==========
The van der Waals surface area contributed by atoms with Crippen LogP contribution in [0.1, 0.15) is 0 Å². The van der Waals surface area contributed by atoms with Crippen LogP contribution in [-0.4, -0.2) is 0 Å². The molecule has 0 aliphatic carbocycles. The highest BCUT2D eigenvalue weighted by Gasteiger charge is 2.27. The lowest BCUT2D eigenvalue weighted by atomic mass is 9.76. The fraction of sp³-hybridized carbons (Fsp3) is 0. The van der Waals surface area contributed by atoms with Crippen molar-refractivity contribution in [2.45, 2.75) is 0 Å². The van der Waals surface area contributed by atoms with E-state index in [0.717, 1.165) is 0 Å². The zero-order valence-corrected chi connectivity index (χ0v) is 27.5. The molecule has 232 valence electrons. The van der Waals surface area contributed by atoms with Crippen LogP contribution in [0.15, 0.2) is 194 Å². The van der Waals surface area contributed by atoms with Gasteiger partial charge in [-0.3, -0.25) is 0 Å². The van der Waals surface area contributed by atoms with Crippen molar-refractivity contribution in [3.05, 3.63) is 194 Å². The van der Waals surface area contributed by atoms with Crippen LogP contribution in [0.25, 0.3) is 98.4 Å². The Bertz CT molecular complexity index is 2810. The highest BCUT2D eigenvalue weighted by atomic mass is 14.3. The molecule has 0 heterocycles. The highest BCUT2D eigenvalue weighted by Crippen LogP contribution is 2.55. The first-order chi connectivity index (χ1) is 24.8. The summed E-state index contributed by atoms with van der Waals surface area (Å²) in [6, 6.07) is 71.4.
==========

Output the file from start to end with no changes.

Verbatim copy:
The van der Waals surface area contributed by atoms with Crippen LogP contribution in [0.1, 0.15) is 0 Å². The van der Waals surface area contributed by atoms with Crippen LogP contribution in [-0.4, -0.2) is 0 Å². The molecule has 0 aliphatic carbocycles. The highest BCUT2D eigenvalue weighted by Gasteiger charge is 2.27. The lowest BCUT2D eigenvalue weighted by atomic mass is 9.76. The fraction of sp³-hybridized carbons (Fsp3) is 0. The van der Waals surface area contributed by atoms with Crippen molar-refractivity contribution in [2.45, 2.75) is 0 Å². The van der Waals surface area contributed by atoms with E-state index in [0.717, 1.165) is 0 Å². The zero-order valence-corrected chi connectivity index (χ0v) is 27.5. The molecule has 232 valence electrons. The van der Waals surface area contributed by atoms with Crippen LogP contribution in [0.15, 0.2) is 194 Å². The van der Waals surface area contributed by atoms with Gasteiger partial charge in [-0.3, -0.25) is 0 Å². The van der Waals surface area contributed by atoms with Crippen molar-refractivity contribution in [3.05, 3.63) is 194 Å². The van der Waals surface area contributed by atoms with Crippen LogP contribution in [0.25, 0.3) is 98.4 Å². The Bertz CT molecular complexity index is 2810. The highest BCUT2D eigenvalue weighted by atomic mass is 14.3. The molecule has 0 heterocycles. The highest BCUT2D eigenvalue weighted by Crippen LogP contribution is 2.55. The first-order chi connectivity index (χ1) is 24.8. The summed E-state index contributed by atoms with van der Waals surface area (Å²) in [6, 6.07) is 71.4.